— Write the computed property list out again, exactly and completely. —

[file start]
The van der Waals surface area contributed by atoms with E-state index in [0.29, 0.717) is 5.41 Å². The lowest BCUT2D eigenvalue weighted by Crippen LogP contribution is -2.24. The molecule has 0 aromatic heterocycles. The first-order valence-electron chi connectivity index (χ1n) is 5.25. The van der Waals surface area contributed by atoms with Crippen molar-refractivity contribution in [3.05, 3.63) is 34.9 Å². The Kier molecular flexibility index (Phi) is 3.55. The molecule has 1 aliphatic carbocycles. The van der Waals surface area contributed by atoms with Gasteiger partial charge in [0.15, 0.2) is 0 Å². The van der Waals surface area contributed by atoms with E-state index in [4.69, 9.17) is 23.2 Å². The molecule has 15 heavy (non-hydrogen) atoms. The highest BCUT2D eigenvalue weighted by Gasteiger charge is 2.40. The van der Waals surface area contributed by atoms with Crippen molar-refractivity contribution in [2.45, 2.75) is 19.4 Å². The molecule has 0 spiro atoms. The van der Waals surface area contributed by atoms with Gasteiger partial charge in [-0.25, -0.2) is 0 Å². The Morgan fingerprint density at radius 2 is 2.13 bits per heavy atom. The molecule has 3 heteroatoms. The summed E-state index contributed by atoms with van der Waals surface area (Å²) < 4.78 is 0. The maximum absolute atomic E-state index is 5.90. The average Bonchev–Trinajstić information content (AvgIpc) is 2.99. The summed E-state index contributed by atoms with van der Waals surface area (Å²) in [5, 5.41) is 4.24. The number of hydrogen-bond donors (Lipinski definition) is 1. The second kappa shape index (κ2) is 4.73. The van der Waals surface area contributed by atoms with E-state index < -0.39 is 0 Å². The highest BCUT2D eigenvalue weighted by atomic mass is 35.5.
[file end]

The van der Waals surface area contributed by atoms with E-state index in [0.29, 0.717) is 5.41 Å². The lowest BCUT2D eigenvalue weighted by Crippen LogP contribution is -2.24. The molecule has 0 aromatic heterocycles. The first-order valence-electron chi connectivity index (χ1n) is 5.25. The van der Waals surface area contributed by atoms with Crippen molar-refractivity contribution in [3.05, 3.63) is 34.9 Å². The Kier molecular flexibility index (Phi) is 3.55. The molecule has 1 aliphatic carbocycles. The van der Waals surface area contributed by atoms with Gasteiger partial charge in [0.15, 0.2) is 0 Å². The van der Waals surface area contributed by atoms with E-state index in [4.69, 9.17) is 23.2 Å². The molecule has 15 heavy (non-hydrogen) atoms. The highest BCUT2D eigenvalue weighted by Gasteiger charge is 2.40. The van der Waals surface area contributed by atoms with Crippen molar-refractivity contribution in [2.45, 2.75) is 19.4 Å². The molecule has 0 spiro atoms. The van der Waals surface area contributed by atoms with Gasteiger partial charge in [-0.25, -0.2) is 0 Å². The Morgan fingerprint density at radius 2 is 2.13 bits per heavy atom. The molecule has 3 heteroatoms. The summed E-state index contributed by atoms with van der Waals surface area (Å²) < 4.78 is 0. The maximum absolute atomic E-state index is 5.90. The average Bonchev–Trinajstić information content (AvgIpc) is 2.99. The summed E-state index contributed by atoms with van der Waals surface area (Å²) in [5, 5.41) is 4.24. The number of hydrogen-bond donors (Lipinski definition) is 1. The second kappa shape index (κ2) is 4.73. The van der Waals surface area contributed by atoms with E-state index < -0.39 is 0 Å². The highest BCUT2D eigenvalue weighted by atomic mass is 35.5.